Although men and women with the LRRK2 G2019S variant appear to be equally likely to have Parkinson's disease (PD), the sex-distribution among glucocerebrosidase (GBA) variant carriers with PD, including limited to specific variant severities of GBA, is not well understood. Further, the sex-specific genetic contribution to PD without a known genetic variant is controversial.
To better understand sex differences in genetic contribution to PD, especially sex-specific frequencies among GBA variant carriers with PD (GBA PD) and LRRK2-G2019S variant carriers with PD (LRRK2 PD).
We assess differences in the sex-specific frequency in GBA PD, including in subsets of GBA variant severity, LRRK2 PD, and idiopathic PD in an Ashkenazi Jewish cohort with PD. Further, we expand prior work evaluating differences in family history of parkinsonism.
Both idiopathic PD (267/420 men, 63.6%) (P < 0.001) and GBA PD overall (64/107, 59.8%) (P = 0.042) were more likely to be men, whereas no difference was seen in LRRK2 PD (50/99, 50.5%) and LRRK2/GBA PD (5/10, 50%). However, among GBA PD probands, severe variant carriers were more likely to be women (15/19 women, 79.0%) (P = 0.005), whereas mild variant carriers (44/70 men, 62.9%) (P = 0.039) and risk-variant carriers (15/17 men, 88.2%) (P = 0.001) were more likely to be men.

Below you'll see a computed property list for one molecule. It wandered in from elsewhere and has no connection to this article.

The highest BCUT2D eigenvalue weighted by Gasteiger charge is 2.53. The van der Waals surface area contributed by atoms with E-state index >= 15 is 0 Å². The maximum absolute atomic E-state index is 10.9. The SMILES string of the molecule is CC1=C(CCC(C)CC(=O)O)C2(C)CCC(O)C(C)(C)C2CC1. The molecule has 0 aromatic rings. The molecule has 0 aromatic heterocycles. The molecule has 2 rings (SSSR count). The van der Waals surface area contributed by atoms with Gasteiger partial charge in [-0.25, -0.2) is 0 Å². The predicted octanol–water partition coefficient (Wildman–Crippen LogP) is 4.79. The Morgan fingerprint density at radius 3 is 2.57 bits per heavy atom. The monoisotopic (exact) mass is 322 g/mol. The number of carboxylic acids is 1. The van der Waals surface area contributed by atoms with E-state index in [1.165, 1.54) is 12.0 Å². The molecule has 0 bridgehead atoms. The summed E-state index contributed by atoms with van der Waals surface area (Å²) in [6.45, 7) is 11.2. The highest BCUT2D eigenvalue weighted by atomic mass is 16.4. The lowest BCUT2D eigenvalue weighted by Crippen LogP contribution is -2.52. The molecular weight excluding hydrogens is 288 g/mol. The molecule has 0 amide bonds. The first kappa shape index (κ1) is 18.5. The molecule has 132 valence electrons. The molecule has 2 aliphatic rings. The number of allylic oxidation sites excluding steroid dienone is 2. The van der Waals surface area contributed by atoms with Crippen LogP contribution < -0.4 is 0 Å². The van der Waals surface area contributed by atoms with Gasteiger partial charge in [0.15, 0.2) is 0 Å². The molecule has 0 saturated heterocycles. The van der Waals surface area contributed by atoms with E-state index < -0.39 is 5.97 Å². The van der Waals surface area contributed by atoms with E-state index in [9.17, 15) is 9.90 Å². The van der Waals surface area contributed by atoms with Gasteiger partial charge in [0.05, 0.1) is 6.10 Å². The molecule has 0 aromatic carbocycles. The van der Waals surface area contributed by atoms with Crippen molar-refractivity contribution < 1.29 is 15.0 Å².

Our study demonstrates that the male-sex predominance present in GBA PD overall was not consistent across GBA variant severities, and a female-sex predominance was present among severe GBA variant carriers. Therefore, research and trial designs for PD should consider sex-specific differences, including across GBA variant severities. © 2022 International Parkinson and Movement Disorder Society.